I have a friend who simply cannot stand reading about sports. She says that the minute she sees anything about sports, she automatically tunes it out and goes onto something else.
Well, I hope she violates her curious code of reading conduct and continues. But even if she doesn't ...
The argument that sports should not command so much attention in a society that has far more important things with which to concern itself is certainly valid. We're still crawling out of a recession the likes of which we haven't seen since the Great Depression (a curious question regarding that; it's off the track, but what would have happened had the electorate, in 1934, not given FDR at least his first term to solve the crisis he inherited?). Yet we're subjected to endless breathless rumination on Brett Favre and his injuries; LeBron James and his decision to play in Miami over Cleveland (well ... duh????); and thousands of other ego-driven, narcissistic, overpaid jocks who think the world truly turns on their axes.
But I submit to you that's precisely why we care so much, and pay so much attention to, competitive sports in our society. It's because those who play sports at a high competitive level are -- a lot of the time -- cartoon characters who are very easily (and very comfortably) lovable or hateable (if that's even a word).
Sunday in Foxborough, Mass., I had a chance to see the extreme ends of that spectrum. On one end was Brett Favre, who is becoming -- in his old age (athletically speaking) -- almost unbearable in his smug, arrogant jockness. On the other end, there's Tom Brady, he of the dimpled chin, matinee idol perfection, and uncanny ability to either say the right thing at all times, or smile and kid his way out of trouble if he slips up.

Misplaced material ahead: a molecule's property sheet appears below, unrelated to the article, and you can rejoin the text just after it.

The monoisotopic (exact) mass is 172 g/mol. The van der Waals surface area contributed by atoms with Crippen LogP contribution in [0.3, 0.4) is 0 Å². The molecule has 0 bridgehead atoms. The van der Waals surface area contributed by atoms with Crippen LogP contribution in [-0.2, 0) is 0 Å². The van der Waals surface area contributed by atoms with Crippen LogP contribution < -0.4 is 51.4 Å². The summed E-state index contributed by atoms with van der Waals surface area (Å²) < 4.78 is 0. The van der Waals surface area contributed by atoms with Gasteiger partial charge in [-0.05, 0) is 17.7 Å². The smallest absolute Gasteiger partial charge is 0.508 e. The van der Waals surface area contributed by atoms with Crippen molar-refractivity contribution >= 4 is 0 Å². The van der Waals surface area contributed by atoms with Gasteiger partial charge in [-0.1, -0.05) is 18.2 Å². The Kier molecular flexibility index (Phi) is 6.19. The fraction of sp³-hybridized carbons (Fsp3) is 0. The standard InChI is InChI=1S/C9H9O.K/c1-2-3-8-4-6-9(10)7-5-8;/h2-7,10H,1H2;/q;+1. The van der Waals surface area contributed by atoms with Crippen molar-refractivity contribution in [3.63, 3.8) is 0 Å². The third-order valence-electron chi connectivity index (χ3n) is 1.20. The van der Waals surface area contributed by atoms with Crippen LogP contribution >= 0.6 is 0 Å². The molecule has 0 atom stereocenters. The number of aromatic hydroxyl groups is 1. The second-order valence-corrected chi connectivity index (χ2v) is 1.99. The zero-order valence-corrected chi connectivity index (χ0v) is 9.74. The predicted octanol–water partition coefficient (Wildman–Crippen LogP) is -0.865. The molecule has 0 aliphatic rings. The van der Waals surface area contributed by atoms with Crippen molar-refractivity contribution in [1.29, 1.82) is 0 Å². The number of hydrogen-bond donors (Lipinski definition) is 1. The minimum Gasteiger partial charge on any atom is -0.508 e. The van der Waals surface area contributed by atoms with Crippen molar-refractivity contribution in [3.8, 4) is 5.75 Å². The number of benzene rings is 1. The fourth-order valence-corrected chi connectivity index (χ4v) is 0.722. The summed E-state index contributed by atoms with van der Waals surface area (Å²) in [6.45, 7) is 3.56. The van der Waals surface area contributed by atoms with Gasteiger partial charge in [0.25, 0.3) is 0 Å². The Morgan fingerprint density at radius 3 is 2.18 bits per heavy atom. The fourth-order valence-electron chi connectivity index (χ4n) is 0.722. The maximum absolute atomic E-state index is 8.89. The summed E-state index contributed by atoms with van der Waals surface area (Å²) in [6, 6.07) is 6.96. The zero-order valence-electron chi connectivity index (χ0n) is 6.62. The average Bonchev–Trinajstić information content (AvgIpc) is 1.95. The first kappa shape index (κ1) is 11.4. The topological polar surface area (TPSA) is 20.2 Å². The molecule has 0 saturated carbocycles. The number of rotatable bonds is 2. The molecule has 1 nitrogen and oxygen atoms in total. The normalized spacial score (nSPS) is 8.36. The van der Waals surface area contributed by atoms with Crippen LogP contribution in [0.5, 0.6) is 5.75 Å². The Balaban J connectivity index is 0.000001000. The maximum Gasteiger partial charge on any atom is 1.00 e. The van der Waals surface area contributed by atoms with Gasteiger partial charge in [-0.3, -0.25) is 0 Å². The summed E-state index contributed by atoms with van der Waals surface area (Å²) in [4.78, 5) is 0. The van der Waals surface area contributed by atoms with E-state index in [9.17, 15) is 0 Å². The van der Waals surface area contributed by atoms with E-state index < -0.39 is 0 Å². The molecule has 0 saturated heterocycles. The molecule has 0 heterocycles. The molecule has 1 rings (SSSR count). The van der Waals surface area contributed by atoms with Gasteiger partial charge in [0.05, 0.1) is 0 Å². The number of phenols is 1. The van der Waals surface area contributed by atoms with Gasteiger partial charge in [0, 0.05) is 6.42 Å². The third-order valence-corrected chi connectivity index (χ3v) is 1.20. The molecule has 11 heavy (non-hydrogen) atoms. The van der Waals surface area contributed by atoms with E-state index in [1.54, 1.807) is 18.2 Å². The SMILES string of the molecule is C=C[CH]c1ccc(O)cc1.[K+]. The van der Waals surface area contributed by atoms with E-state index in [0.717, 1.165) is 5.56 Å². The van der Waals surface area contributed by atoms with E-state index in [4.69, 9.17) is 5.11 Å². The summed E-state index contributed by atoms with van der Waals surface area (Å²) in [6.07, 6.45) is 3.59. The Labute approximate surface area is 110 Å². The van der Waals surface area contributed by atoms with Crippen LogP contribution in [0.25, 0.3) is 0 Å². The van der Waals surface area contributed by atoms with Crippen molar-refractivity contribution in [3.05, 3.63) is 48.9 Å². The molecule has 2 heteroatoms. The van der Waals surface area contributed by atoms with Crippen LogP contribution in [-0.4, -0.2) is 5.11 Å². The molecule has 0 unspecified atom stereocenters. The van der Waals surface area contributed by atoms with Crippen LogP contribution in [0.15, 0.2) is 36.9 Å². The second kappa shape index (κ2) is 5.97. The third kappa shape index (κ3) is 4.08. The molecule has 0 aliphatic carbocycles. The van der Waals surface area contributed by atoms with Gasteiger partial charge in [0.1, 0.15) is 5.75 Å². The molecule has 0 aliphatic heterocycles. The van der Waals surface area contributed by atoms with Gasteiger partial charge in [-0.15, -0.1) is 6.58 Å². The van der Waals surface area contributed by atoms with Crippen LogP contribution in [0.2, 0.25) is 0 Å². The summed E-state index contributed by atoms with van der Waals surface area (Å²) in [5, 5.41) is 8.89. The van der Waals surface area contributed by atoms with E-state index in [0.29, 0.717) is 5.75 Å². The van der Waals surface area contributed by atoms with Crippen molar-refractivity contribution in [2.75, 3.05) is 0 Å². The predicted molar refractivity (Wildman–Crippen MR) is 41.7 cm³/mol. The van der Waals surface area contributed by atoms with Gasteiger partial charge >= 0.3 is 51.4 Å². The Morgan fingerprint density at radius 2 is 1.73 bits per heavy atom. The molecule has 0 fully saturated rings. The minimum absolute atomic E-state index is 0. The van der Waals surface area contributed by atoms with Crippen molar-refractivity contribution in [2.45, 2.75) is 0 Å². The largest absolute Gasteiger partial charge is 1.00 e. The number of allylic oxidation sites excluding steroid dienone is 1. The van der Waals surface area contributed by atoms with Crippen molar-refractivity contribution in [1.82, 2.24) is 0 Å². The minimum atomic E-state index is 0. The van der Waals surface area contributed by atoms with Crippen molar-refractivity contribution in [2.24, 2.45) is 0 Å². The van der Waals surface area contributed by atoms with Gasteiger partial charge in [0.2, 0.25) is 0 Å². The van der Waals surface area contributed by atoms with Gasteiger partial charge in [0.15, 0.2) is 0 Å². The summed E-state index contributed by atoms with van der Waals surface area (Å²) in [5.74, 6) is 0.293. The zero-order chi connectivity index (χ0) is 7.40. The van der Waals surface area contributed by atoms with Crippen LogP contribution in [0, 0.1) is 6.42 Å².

I suppose to some, both are equally off-putting. Favre's act is growing old -- even to his coach (apparently). He is a giant Galapagos Turtle sitting in the middle of the thoroughfare of progress. His presence on any team these days (currently the Minnesota Vikings) prevents that organization from moving forward. Further, Favre has his awfully annoying ability of making every bit of everything about him.
He is in the middle of a consecutive-game streak that was, up to this year anyway, honorable. It harkens back to Cal Ripken of the Baltimore Orioles, who surpassed Lou Gehrig's similar streak back in 1995. You know what, though? Ripken came to the realization that he was no longer up to the rigors of every day playing, and took himself out of the lineup.
Ever see "Monty Python and the Holy Grail?" Remember the black knight scene? That's Brett Favre. Yesterday, Myron Pryor of the Patriots put a 10-stitch gash into Favre's chin. Favre had to leave the field in a cart. But there he was, after the game, talking about how brave he was (again). I could just hear him say, "only a flesh wound."
The problem with people like Favre is that they're too wrapped up in themselves to realize no one buys their act anymore. What was once bravery is now seen as egotistical idiocy. No one except for, maybe, the most hopeless sycophant sees Favre as anything but a pathetic creature trying desperately to hang onto something of which he should have let go as recently as last season.